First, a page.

D.C. Services During Shutdown Could Hinge on “Essential” Worker Declaration

Region could lose $200 million per day in a shutdown; trash pickup, rec centers at risk

The District of Columbia is still waiting to see if it will be allowed to keep city services running with an unusual gambit: declaring all city employees as "essential" workers.

Essential workers would stay on the job in the event of a government shutdown.

In past government shutdowns, some city services, including libraries, recreation centers and trash pickup, have been curtailed. The federal government has final say on how the District spends its money, even when that money is collected from local taxes -- an issue that led to a successful, though toothless, referendum on the issue in April.

District Mayor Vincent Gray made the declaration Wednesday in a letter to the federal Office of Management and Budget. But it's not clear how the federal government will respond; the White House Budget Office has the final say on the issue.

As of Monday morning, the OMB had not yet rejected the mayor's declaration. 

The good news is, the District has money on hand that's already been authorized by Congress -- enough to wait out a couple of weeks of a shutdown.

That reserve is a good thing, since D.C.'s attorney general has warned the mayor could be arrested for spending any money Congress hasn't authorized.

If a shutdown happens, police, firefighters and other public safety officials in D.C. would stay on the job. The District's public schools would remain open.

Parking tickets would go on hiatus, though trash collection would too.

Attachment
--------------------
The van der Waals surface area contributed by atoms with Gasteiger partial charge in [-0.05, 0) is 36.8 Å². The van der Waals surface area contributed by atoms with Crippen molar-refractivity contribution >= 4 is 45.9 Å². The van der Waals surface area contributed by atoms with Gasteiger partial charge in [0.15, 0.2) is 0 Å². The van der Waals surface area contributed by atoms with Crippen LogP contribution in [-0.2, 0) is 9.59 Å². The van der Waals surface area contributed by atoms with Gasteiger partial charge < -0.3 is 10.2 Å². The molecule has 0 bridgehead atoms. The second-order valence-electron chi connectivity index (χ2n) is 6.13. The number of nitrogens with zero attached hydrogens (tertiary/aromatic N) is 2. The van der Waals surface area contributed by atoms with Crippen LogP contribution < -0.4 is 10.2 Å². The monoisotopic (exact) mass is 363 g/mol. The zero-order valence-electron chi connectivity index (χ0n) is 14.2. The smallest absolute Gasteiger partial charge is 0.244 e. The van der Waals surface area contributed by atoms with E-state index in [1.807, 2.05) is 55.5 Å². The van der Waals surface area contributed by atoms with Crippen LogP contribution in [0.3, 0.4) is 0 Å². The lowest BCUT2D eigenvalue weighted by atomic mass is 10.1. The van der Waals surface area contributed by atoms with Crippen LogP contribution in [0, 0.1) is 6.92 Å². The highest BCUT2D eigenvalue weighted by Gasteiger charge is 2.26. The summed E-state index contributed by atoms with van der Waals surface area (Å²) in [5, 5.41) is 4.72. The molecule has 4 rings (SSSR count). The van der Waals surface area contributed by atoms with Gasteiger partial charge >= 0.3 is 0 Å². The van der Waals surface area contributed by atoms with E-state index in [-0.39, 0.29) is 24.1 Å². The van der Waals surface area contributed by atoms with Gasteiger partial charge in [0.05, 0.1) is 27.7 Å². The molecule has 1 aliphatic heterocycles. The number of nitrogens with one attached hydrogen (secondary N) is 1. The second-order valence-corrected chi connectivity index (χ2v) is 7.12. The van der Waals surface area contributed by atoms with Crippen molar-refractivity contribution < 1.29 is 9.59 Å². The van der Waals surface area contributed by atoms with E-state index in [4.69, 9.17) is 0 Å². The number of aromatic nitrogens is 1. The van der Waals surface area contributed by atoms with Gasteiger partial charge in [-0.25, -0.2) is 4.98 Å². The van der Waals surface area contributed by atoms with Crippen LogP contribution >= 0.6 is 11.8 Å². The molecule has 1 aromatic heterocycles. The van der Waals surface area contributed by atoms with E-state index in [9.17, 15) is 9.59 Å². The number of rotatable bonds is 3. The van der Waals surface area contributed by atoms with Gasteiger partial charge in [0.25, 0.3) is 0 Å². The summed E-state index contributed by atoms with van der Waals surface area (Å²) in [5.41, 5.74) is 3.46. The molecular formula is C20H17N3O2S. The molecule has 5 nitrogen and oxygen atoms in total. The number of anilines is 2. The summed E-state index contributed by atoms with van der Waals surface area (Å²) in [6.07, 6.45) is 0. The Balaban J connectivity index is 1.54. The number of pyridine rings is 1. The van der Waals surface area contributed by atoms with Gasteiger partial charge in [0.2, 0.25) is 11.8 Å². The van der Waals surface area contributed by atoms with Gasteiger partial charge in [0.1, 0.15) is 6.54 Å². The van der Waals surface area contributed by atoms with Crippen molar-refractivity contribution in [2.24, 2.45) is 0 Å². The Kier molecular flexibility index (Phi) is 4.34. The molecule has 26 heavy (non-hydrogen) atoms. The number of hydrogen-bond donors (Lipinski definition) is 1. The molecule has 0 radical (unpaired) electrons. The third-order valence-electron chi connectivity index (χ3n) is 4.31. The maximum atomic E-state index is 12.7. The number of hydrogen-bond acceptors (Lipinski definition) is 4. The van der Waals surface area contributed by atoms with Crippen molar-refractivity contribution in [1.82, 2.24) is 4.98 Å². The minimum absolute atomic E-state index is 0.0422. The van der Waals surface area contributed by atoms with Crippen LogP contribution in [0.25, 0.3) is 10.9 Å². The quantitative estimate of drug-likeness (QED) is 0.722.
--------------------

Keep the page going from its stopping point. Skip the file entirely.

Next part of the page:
The move is unprecedented in District government, and reflects growing frustration over the District's inability to control its own budget, even the money that comes from local taxes and fees.

The City Council expressed some of that frustration at a meeting last week.

"Enough is enough when it comes to our money," said At-Large Councilmember David Grosso, according to the Washington Post. "We should keep this government open."

“Let’s do what the rest of this country is doing with respect to Congress: Ignore it,” said At-Large Councilman David Catania.

Meawhile, the region braced Monday for a shutdown, which could hammer the area economy. The Post estimated Monday that the region could lose $200 million a day in a shutdown, and as many as 700,000 workers in the D.C. area could take some financial hit if the government shuts down.

One economist said about 60 percent of the 377,000 federal workers who live in the D.C. area could be forced to stay home; about 20 percent of government contractors also could be affected.


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